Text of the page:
I will collect here all the information known about Adele Mary “Bio” Terrill De Casseres as time and opportunity allows.
Lake Crystal, Minnesota
Catalog of Copyright Entries. New Series: 1926, Part 1
“The Star Baby, a Fantasy in One Act” from Catalog of Copyright Entries. Part 1. [C] Group 3. Dramatic Composition and Motion Pictures. (link)
$60,000 ESTATE Indian Princess’ Kin Leaves Legacy To UA
By MARGE KUEHLTHAU
The granddaughter of an Indian princess has left almost her entire estate, approximately $60,000, to the University of Arizona. Mrs. Bio De Casseres, who lived at 2215 E. 3rd St., was born on the Lake Crystal Reservation in Minnesota, the granddaughter of Stephen Mack who was the first white settler in Illinois, She died Feb. 15 at the age of 88 years. Because her grandmother was an Indian princess named Ho- iKHie-gah, daughter of a Potto- watornie chief. Mrs. Dt Casseres willed that the legacy be set up by the University of Arizona tor undergraduate American Indian students. . IN ADDITI0N to.the,-scholar- ship fund tor ‘the university, Mrs. De Casseres left $12,500 to be distributed among six personal friends. In Rockton, 111., today there to the Ho-no-ne-gah High School and a park and a museum (the oU Mack home) that bear her name. Mrs. De Casseres, in her will, directed that her household furniture, paintings, portraits, and other personal items be- ; . presented to the Rockton Township Historical Society for no-ne-gah and Stephen Mack Museum.” Mrs. De Casseres came to Tucson in 1946 following the death of her husband in 1945. She was married in 1920 to Benjamin De Casseres, a newspaperman who wrote a column for Hearst’s New York Journal. INCLUDED a m o n g their many friends and acquaintances in the literary world were H.L. Mencken, Don Marquis, Bugs Baer and Hype Igoe. Eugene O’Neill was a frequent guest in their New York home at the time his two plays, “Marco’s Millions” and “Strange Interlude,” were running on Broadway. William Randolph Hearst was a personal friend. Mrs. De Casseres’ will was admitted to probate on March 6. The trust department of the Southern Arizona Bank Trust Co. is handling details involved “the u*e and benefit of the Ho- in settling the estate^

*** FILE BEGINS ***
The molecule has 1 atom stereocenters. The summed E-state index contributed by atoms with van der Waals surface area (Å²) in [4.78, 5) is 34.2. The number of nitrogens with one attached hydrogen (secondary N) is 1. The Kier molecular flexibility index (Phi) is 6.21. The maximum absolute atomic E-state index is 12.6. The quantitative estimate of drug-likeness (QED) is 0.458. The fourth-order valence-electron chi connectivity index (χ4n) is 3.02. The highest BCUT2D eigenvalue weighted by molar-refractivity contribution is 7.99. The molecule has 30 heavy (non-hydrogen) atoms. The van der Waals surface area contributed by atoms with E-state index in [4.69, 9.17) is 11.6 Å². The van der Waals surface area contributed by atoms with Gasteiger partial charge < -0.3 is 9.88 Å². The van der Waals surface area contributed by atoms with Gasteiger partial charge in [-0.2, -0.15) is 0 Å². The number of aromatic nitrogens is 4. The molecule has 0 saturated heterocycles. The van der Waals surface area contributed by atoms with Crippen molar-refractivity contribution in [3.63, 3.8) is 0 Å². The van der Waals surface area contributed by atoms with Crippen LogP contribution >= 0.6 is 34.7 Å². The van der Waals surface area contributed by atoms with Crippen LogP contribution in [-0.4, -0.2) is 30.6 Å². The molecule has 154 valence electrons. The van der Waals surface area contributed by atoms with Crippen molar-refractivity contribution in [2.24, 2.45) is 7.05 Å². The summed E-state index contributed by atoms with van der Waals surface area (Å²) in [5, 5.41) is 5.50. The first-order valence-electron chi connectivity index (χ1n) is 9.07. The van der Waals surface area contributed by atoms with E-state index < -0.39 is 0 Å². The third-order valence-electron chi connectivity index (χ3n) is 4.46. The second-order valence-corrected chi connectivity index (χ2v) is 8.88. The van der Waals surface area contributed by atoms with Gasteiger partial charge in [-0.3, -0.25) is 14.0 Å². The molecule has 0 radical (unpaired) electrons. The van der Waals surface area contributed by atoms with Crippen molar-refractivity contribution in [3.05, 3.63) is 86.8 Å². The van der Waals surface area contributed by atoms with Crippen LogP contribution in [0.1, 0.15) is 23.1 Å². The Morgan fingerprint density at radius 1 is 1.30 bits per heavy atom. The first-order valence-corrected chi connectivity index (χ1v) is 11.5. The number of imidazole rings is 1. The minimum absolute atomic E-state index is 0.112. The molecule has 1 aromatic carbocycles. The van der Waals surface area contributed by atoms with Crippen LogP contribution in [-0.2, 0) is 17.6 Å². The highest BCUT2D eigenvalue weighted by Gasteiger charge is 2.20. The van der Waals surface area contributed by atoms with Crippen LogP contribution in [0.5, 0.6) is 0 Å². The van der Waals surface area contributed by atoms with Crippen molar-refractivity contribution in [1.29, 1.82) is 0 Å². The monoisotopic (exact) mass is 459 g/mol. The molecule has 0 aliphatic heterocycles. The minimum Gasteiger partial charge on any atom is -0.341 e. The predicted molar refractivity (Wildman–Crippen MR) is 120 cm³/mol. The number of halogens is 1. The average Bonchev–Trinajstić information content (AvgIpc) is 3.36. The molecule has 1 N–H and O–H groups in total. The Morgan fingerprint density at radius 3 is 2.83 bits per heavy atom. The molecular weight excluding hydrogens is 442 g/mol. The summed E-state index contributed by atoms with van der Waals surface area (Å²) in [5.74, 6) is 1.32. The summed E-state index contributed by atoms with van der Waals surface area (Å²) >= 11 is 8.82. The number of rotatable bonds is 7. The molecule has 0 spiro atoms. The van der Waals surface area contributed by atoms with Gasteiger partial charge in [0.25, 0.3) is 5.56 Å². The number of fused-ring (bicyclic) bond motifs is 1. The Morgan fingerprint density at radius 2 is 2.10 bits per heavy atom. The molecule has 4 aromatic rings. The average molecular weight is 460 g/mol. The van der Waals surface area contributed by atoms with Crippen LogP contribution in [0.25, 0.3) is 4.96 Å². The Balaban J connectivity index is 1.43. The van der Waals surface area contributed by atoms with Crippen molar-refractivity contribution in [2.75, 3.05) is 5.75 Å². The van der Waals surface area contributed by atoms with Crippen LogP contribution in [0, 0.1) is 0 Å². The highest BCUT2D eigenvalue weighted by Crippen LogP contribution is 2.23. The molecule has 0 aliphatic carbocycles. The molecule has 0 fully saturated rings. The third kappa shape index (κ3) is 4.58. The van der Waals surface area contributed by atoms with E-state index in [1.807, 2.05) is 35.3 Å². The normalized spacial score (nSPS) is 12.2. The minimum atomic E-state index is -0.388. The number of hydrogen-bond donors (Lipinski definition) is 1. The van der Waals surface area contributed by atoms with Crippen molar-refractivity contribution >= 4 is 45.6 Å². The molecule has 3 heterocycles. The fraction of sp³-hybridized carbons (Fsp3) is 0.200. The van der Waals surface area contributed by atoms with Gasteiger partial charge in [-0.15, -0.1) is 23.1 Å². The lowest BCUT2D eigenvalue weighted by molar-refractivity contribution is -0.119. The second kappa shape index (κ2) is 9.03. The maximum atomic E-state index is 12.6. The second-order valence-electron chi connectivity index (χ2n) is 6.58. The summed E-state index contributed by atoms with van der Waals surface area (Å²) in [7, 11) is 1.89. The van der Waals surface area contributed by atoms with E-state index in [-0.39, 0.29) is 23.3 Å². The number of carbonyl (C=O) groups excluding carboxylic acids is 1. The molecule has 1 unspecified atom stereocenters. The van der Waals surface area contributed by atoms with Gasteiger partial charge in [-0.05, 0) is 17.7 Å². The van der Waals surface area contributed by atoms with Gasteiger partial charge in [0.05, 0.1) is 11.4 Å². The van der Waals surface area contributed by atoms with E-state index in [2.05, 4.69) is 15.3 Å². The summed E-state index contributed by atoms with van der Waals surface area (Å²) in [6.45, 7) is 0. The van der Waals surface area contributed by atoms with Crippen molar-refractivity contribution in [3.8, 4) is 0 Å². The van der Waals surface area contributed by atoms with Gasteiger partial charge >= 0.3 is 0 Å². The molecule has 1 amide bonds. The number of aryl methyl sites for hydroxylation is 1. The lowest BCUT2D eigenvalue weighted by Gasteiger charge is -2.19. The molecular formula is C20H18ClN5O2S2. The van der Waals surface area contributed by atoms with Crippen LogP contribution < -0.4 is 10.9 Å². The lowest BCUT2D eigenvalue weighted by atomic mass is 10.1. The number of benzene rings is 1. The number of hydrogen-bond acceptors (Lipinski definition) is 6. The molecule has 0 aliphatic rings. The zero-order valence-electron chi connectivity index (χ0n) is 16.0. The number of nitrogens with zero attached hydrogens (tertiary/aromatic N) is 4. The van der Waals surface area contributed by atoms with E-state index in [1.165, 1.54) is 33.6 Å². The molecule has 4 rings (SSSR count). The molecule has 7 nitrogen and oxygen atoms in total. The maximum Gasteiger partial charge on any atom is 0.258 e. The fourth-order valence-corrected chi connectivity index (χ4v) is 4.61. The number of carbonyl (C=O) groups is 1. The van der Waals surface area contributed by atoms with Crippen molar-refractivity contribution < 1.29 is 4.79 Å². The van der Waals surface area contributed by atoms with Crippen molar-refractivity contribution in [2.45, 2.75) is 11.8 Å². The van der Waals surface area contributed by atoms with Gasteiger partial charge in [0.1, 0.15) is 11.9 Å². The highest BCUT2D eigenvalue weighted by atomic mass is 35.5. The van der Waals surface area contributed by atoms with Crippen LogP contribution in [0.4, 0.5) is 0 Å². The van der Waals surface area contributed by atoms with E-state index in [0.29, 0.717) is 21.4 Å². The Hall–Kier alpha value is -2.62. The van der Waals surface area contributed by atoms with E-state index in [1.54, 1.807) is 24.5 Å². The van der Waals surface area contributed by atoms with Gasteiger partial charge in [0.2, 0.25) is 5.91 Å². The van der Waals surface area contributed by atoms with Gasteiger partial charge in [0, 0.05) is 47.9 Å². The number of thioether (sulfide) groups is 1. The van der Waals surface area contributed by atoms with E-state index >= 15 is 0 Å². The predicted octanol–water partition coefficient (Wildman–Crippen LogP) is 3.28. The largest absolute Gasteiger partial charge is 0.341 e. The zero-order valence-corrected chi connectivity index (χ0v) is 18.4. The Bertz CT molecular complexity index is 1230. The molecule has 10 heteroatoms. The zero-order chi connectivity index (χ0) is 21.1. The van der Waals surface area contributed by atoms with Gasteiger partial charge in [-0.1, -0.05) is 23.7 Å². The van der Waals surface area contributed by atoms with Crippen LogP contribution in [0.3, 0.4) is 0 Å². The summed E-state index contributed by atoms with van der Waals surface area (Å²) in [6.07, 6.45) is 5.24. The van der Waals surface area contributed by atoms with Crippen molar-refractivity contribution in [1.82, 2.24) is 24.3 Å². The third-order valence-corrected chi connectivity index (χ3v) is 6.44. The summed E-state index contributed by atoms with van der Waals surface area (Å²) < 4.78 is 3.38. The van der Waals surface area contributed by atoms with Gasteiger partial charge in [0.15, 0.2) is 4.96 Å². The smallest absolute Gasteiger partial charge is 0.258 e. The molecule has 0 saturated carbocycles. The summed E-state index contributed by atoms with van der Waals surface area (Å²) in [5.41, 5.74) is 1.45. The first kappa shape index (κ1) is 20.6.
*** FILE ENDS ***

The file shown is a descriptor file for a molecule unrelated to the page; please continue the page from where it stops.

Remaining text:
The Curse of the Misbegotten
xviii: The Rejected Family
His curiosity as to what the future held for him kept mounting all spring. He asked Bio De Casseres to conduct a long-distance reading of his palm. She was to imagine looking at his palm at 11: 30 P.M. on April 1, which was 6:30 P.M., New York time. When, he mainly wanted to know, was he going to have the peace for which he craved with all his heart and mind? In May Bio told him that everything would be all right. She repeated what she had told him in New York — that when he reached the age of forty-one he would have a new life. O’Neill seemed to set great store by this. He was going to have his inner self freed from the dead at forty-one and be consciously alive in his new self. He would be, as he had once told Dr. Lyman, “liberated and reborn.”
Agnes was granted her divorce on the afternoon of July 2. Three weeks later, on July 22, 1929, Eugene O’Neill and Carlotta Monterey Barton were married in a civil ceremony in Paris. “Grand news!” he cabled Lawrence Langner of the Theatre Guild. Later, he told him that the “French civil ceremony proved to be quite impressive — we like it, felt it meant something — not like our buy-a-dog-license variety in U.S.” He wrote Benjamin De Casseres on July 26 that the peace that De Casseres’ wife, Bio, had promised him was now due to set in. He wrote Horace Liveright that now that the excitement was over he’d be getting down to hard work again.
Other purchasers include Bio De Casseres and a New York Russian Jew (friend of De Casseres) whose name temporarily eludes me. This Jew has several of the best landscapes, done about the same time as “Beyond Cathay”.